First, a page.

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Needed Immediately – A Culture of Learning

By: Guest Blogger Ken O’Connor, the Grade Doctor | | No Comments |

Needed Immediately – A Culture of Learning

I need help calculating what I need to get in the final to pass

-1st exam 38/54 is worth 19.05%

- 2nd exam 37/54 is worth 19.05%

- 3rd exam 35/51 is worth 19.05%

and I have finals that are worth 21.43% and labs that are worth 21.42%

I need overall 75 or above to pass this class and so far I have 69.17%

What do I need to get in my finals to pass this class? Please help!”

This question was posted on my website (oconnorgrading.com) when I accepted questions for the “Grade Doctor.” My immediate reaction was, “How does anyone come up with a grading recipe like this and how can they possibly justify the mathematical calculations carried to two decimal points as an appropriate method to determine grades???”

The large volume of questions I received about this topic as well as extra credit, penalties for late work and homework made it clear that for many — maybe most — middle and high school students, school is primarily about compliance and the accumulation of points rather than learning. I believe it’s critical in preparing students for a successful and fulfilling life beyond high school that we change school from a culture of grading to a culture of learning. Some would say that the best way to do this is to completely eliminate grades. I can see the value to such a strategy, but the reality in most places, especially at the high school level, is that, for the foreseeable future, grades are inescapable. Thus, our best strategy and what we must do is determine grades differently than traditional ways to place the focus on learning. This requires that teachers:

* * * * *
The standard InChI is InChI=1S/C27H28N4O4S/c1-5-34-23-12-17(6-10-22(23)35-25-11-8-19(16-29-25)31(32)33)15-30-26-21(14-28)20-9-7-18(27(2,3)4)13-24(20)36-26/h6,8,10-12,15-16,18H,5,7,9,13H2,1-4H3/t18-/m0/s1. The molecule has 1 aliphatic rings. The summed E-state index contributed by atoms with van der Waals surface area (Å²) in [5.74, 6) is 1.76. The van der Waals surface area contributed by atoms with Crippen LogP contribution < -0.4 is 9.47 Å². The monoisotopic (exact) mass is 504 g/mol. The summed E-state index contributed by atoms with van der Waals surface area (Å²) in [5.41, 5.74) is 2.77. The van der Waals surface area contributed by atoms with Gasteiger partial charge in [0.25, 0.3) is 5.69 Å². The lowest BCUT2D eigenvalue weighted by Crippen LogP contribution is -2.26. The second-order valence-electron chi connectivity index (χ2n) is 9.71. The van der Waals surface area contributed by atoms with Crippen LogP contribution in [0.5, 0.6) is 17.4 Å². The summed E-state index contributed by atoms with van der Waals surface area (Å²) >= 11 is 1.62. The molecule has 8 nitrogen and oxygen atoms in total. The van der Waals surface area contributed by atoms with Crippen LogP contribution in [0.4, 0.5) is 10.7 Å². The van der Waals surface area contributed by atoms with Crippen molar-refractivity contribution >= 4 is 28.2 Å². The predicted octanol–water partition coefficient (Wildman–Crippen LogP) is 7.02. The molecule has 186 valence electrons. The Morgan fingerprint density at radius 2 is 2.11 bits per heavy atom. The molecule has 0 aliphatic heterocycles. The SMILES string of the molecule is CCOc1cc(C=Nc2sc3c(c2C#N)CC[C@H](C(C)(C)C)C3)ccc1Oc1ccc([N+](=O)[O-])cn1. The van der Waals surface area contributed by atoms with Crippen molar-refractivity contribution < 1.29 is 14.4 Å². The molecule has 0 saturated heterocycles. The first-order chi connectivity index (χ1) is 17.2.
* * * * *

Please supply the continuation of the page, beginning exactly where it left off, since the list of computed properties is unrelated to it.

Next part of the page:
1. Base grades on learning goals (“standards,” “expectations,” “outcomes,“ etc.), not assessment methods or activities;

  2. Provide grades for learning goals, not subjects, except for grades 11 and 12;

  3. Use performance scales with two to seven levels that are clearly defined so that they have real, not symbolic meaning;

  4. Eliminate the use of percentages;

  5. Include only achievement in grades and report behaviors separately;

  6. Include only evidence from summative assessments in the determination of grades;

  7. Make formative assessments “no score, comment only,” thus eliminating almost all homework from grades;

  8. Determine grades on the most consistent level of achievement with emphasis on recent achievement;

  9. Crunch numbers carefully and sparingly, which includes eliminating averaging and zeros; and

10. Develop students as self-assessors and reflective learners.

The bottom line is that we must see grading as an exercise in professional judgment and not simply as a mechanical, numerical exercise. When we do, the conversations with students will focus on their learning instead of number crunching and we will develop a culture of learning in which the focus is not on calculation but on answering the learning questions:

Where am I going?

Where am I now?

How can I close the gap?

Ken O'Connor, a.k.a. The Grade Doctor
Ken O’Connor is widely recognized as an industry expert in grading practices in K-12 education, and specializes in issues related to the communication of student achievement, especially grading and reporting. Ken enjoyed a 23 year teaching career and was the Curriculum Coordinator responsible for Student Assessment and Evaluation and Geography for the Scarborough (Ontario) Board of Education. Through books, articles, presentations and working with small groups Ken helps individuals, schools and school districts to improve communication about student achievement. Ken has a M.Ed. from the University of Toronto as well as a B.A. (Hon) and a Diploma of Education from the University of Melbourne.

Opinions expressed are those of the author and not necessarily PowerSchool.